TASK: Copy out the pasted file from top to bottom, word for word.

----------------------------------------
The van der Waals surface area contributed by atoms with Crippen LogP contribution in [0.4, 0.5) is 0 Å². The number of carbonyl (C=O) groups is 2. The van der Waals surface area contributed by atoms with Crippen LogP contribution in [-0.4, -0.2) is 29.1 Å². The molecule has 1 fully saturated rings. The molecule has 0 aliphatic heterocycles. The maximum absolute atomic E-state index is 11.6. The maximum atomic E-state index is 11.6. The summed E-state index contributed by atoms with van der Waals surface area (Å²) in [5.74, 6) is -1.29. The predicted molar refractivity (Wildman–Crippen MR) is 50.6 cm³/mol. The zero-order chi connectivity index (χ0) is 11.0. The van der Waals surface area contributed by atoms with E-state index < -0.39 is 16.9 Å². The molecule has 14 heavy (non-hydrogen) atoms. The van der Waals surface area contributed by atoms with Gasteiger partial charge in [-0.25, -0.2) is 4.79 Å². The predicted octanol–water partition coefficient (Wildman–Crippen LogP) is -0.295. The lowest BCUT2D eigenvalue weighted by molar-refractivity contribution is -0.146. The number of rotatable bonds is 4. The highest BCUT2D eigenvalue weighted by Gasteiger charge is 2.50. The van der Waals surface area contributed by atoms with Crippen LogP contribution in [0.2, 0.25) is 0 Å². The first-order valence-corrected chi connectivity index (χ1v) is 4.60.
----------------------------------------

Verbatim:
The van der Waals surface area contributed by atoms with Crippen LogP contribution in [0.4, 0.5) is 0 Å². The number of carbonyl (C=O) groups is 2. The van der Waals surface area contributed by atoms with Crippen LogP contribution in [-0.4, -0.2) is 29.1 Å². The molecule has 1 fully saturated rings. The molecule has 0 aliphatic heterocycles. The maximum absolute atomic E-state index is 11.6. The maximum atomic E-state index is 11.6. The summed E-state index contributed by atoms with van der Waals surface area (Å²) in [5.74, 6) is -1.29. The predicted molar refractivity (Wildman–Crippen MR) is 50.6 cm³/mol. The zero-order chi connectivity index (χ0) is 11.0. The van der Waals surface area contributed by atoms with E-state index < -0.39 is 16.9 Å². The molecule has 14 heavy (non-hydrogen) atoms. The van der Waals surface area contributed by atoms with Gasteiger partial charge in [-0.25, -0.2) is 4.79 Å². The predicted octanol–water partition coefficient (Wildman–Crippen LogP) is -0.295. The lowest BCUT2D eigenvalue weighted by molar-refractivity contribution is -0.146. The number of rotatable bonds is 4. The highest BCUT2D eigenvalue weighted by Gasteiger charge is 2.50. The van der Waals surface area contributed by atoms with Crippen LogP contribution in [0.2, 0.25) is 0 Å². The first-order valence-corrected chi connectivity index (χ1v) is 4.60.